Layers of Data Infrastructure 3: Storage
Design decisions for how your systems and pipelines store data.
|Dec 9, 2020|
New Post: Layers of Data Infrastructure 3: Storage
This post is the second in a three-part series exploring the high-level design decisions you need to make for each stage in each use case category. The Storage layer defines how data is stored between, during and after the all the stages in a pipeline or system.
The quick-read version:
Storage options are defined by the structure of the data and the ways you’ll write and query it.
Local files - Your hard drive. Simple to implement, but mostly for local compute.
Remote files - Shared hard drive. Scales well. Built-in backup & security. Limited read/write compared to local files, and it’s still just files. AKA “Data Lake”
Relational database - Excel-like data, read and write a few entries at a time, or query with SQL-like languages. Up to millions of rows, but not billions.
Analytics database - Similar structure to relational. Write in large batches, query at any scale. AKA “Data Warehouse”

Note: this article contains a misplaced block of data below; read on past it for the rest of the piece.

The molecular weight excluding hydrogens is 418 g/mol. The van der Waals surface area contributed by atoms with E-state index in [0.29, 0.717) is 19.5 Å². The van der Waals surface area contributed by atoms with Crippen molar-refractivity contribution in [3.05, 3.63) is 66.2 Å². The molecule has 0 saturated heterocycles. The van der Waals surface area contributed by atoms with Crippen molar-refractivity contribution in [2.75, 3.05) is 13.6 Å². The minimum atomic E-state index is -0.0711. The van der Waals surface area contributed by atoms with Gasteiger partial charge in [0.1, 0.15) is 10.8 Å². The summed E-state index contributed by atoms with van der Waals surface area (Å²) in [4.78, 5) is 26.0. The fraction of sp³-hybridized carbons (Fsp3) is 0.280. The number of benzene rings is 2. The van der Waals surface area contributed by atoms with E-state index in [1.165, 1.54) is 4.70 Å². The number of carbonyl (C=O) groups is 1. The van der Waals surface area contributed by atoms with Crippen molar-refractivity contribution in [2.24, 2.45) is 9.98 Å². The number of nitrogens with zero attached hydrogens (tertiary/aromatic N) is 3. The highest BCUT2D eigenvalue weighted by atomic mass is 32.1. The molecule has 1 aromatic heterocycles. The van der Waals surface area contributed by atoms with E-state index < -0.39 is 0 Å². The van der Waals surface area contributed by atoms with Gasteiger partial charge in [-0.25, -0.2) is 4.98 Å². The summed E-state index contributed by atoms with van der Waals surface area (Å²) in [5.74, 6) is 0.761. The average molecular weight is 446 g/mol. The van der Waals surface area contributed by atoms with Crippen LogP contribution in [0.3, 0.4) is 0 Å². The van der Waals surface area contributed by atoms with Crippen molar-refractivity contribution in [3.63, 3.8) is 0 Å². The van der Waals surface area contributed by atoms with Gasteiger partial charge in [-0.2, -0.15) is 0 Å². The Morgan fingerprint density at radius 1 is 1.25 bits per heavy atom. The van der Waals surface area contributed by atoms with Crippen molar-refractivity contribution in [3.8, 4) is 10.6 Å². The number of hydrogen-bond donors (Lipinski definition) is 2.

KV-store - Write anything, with or without structure, one entry at a time or in large batches. Scales well, but querying is limited. AKA “NoSQL”
Graph Database - Similar data structure to relational, but viewed as graph/network. Slow for SQL-like queries, but only option for graph-like queries.
For Further Consideration
How many of these options is your organization currently using? Do you store the same data in different places for different purposes?
What types of queries do your users currently rely on? Could you improve performance by switching to a more or less structured form of storage?
The rise of graph databases is a relatively recent trend in the storage layer.
Some of the earliest interest in graph databases came from Google’s Knowledge Graph, which was introduced in a blog post in 2012.
For a slightly more technical take, Graph Databases. What’s the Big Deal? provides a nice introduction, starting from the definition of a graph.
And Understanding benefits of Graph Databases over Relational Databases looks at how a specific schema is stored in a graph or relational database, and compares queries in each.
My next post will attempt to demystify some aspects of data governance,
Followed by a series of case studies of exploring design options of specific use cases.
Then I want to take a step back and examine what it means to have a coherent, integrated data platform, and why you might want to invest in one.